An artist is hired to design the cover of a horror novel—and finds himself inadvertently trafficking with the supernatural.
Twentysomething David Lennon’s return to his hometown of Lompoc, California—a trip undertaken in hopes of forgetting the girlfriend who has just dumped him—leads him to a familiar beach, where he discovers a dead woman’s body. Evidence of a ritual killing, and David’s inability to disclose the whereabouts of the aforementioned girlfriend, Sienna Madden, result in his arrest and brief imprisonment on suspicion of murder. Pike (The Cold One, 1995, etc.) keeps the story moving, relying on lengthy exchanges of dialogue juxtaposed with deftly shaped scenes presented in increasingly suspenseful sequences. As David reacquaints himself with old friends and lovers, his experiences begin echoing details of that horror novel’s plot, involving a beautiful vampire named Cleo, and her lovers, both alive and undead. David can probably be forgiven for not making the connection sooner, since he’s baffled by continuing phone messages from the absent Sienna (who, local police and FBI insist, was the body on the beach), when not tumbling into bed with cheerleader-turned-hoyden Julie Stevens, evading the aggressive charms of nymphet Mary Pomus (with whom he has a history of sorts), and puzzling over a high-school buddy’s inexplicable suicide. If that sounds complicated, wait till you reach the bizarre dénouement, in which the perception that “This town is not what it appears” is confirmed by the discovery of a medical experiment that has crossed “the line between consciousness and matter,” the appearance of a bona fide demon, the explanation of who “Sienna” really was (is?), and a lurid final scene that reveals the meaning of Pike’s clever title.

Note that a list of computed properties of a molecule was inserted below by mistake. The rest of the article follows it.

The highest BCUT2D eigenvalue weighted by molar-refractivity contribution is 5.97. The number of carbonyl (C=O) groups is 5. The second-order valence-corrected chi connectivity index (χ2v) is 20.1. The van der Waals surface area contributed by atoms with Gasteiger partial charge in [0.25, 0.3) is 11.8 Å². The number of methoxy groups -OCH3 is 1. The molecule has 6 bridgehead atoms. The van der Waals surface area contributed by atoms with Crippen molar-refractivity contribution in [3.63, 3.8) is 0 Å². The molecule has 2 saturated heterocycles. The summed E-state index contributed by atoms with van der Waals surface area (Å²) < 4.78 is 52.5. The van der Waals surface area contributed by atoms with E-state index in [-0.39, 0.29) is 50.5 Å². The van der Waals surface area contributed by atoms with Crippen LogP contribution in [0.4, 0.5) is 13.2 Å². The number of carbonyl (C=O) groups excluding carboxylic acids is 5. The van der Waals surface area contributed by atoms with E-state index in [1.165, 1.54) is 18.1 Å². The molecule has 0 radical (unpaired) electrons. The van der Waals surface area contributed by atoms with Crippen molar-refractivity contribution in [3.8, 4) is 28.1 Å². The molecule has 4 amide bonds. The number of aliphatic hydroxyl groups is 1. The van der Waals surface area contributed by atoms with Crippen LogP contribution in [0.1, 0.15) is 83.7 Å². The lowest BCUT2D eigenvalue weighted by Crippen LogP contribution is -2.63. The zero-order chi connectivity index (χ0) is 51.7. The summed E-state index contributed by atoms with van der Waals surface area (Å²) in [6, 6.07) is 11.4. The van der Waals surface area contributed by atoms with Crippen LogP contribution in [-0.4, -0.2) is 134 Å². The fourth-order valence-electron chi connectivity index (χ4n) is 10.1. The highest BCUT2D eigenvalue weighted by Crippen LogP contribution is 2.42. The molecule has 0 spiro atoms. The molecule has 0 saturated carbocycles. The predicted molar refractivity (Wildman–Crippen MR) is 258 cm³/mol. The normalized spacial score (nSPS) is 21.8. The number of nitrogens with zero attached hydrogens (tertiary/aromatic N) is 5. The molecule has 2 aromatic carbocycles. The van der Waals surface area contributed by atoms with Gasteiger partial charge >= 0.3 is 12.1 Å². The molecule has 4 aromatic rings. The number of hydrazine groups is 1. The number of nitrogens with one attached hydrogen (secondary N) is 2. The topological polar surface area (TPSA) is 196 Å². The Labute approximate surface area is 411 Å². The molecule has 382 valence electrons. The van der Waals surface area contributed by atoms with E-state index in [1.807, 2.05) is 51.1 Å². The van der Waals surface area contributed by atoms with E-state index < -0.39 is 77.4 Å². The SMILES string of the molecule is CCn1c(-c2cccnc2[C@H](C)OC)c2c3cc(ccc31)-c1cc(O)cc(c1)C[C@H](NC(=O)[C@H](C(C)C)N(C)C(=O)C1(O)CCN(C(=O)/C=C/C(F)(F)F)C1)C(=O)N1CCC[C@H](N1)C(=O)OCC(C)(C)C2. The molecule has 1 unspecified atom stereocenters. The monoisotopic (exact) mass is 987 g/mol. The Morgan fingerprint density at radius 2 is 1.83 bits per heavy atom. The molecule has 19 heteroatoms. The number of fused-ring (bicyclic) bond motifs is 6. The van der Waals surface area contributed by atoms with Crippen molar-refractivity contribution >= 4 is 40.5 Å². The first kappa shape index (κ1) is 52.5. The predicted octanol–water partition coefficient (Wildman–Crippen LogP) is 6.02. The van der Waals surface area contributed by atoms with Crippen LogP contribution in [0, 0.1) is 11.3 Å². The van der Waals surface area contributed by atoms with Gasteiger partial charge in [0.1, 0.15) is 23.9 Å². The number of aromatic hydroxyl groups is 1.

Overstuffed and not above occasional silliness, but a rattling good read, almost as entertaining as Stephen King in medium-high gear.